Fact websites created by brands to combat bloggers

General Motors, under siege from internet gossip about the state of the world's largest carmaker, this week came out fighting with the launch of a website designed to make a `distinction between the facts and rumours surrounding the company.'

The launch of www.GMfactsandfiction.com is the latest example of a company launching a 'fact fighter' website to put across the company's point of view to counter negative postings in web stories, blogs, chatrooms or forums. Last year in the UK, McDonald's mounted an ad campaign to promote www.makeupyourownmind.co.uk, a website that answers questions on McDonald's food, business, people and practices. Similarly, Innocent Drinks used a company blog to fight criticism after it trialled its drinks at McDonald's.

The GM website is organised by sections containing a myth, such as 'GM still doesn't make cars that people want to buy,' followed by GM's response listing increased sales figures for select models. Visitors can also email the website questions or issues, which GM's PR team with respond to.

There is speculation that GM's 'facts' initiative was inspired by Barack Obama's successful website http://factcheck.barackobama.com/ which opens with a quote from the presidential candidate: 'I want to campaign the same way I govern, which is to respond directly and forcefully with the truth.' The Obama campaign has aggressively responded to online attacks, after the 2004 Democratic candidate, John Kerry, failed to respond in time to a smear campaign launched by the Swift Boat Veterans for Truth, which challenged Kerry's Vietnam combat record.

The current presidential election has also seen a higher profile for www.factcheck.org, a non-partisan and non-profit group, which monitors the factual accuracy of what is said by major U.S. political players in their TV ads, debates, speeches, interviews, and news releases.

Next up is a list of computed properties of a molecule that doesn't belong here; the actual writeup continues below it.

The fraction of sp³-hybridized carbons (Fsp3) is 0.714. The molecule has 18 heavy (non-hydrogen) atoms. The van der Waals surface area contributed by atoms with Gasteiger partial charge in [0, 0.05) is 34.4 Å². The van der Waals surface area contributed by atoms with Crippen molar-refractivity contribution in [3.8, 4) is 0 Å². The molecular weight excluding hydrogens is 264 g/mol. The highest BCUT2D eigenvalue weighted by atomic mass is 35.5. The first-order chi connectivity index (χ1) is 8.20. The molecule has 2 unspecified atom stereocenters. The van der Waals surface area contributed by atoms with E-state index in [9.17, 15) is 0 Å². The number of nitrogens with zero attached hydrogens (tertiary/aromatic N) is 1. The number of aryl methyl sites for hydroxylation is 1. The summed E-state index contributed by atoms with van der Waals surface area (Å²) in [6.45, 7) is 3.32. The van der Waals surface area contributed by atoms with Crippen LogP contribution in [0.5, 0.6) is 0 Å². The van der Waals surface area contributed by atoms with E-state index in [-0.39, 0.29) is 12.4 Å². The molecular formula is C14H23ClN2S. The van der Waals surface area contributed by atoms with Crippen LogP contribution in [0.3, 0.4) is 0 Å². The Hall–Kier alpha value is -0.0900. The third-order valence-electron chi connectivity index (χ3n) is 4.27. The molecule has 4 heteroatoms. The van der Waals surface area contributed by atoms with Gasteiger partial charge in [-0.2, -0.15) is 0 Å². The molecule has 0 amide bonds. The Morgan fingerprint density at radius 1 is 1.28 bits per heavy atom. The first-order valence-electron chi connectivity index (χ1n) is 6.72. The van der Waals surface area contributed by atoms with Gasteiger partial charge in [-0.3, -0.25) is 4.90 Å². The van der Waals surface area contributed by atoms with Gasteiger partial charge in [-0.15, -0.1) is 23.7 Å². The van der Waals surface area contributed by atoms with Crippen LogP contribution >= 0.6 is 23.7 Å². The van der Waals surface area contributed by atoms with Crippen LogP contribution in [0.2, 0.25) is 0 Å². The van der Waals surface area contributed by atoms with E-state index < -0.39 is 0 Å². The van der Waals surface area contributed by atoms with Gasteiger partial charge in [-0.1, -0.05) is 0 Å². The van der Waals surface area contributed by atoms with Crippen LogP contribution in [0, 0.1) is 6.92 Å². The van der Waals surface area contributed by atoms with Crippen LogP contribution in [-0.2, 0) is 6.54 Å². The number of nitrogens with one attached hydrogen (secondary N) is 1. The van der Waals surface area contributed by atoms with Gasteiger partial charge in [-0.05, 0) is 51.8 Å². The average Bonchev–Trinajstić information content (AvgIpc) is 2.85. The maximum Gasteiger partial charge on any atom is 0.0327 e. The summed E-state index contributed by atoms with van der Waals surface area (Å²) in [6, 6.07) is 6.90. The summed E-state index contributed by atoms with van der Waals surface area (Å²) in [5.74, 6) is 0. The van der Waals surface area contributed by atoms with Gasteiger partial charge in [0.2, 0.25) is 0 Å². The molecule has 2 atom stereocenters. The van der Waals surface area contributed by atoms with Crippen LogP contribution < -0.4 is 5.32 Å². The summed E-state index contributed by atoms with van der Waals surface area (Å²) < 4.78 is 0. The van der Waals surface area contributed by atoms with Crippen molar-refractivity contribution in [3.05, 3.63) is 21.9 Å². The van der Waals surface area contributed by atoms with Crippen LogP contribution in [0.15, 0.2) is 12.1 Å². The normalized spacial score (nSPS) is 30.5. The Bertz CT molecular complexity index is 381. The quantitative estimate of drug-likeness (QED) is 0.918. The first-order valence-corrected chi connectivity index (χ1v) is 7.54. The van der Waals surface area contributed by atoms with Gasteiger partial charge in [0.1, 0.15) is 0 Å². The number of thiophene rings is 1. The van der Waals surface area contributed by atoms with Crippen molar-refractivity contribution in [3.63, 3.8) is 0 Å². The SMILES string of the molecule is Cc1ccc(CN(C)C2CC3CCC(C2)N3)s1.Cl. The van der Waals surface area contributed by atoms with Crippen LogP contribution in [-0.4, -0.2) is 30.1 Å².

Nate Elliott, a research director at internet specialist Jupiter Research, said that whether companies use 'fact' websites to confront critics, or encourage CEOs or employees to blog on their behalf, the important thing is for companies to participate in the conversations that are taking place online about their brands.

'People often talk about companies, brands and products,' said Elliott. 'Things consumers are saying to each other and post are not always accurate. It's in the company's interest to post their side of the message.'

'There are a number of influential consumers, that are active on message boards, forums and chatrooms,' said Elliott. Companies may not be able change the views of the vocal, but they can influence 'a much larger group who consume information without participating.'

Although GM is getting its point across with its new passive website, it also needs to encourage its employees to seek out and respond to comments being made elsewhere. For instance, last week Google employee Matt Cutts was actively defending the company's new Chrome software.

'GM is not engaging in a real conversation that's back and forth. It's just a factsheet. That's a good step but I would encourage them to further engage its critics on twitter, blogs and elsewhere,' said Elliott.

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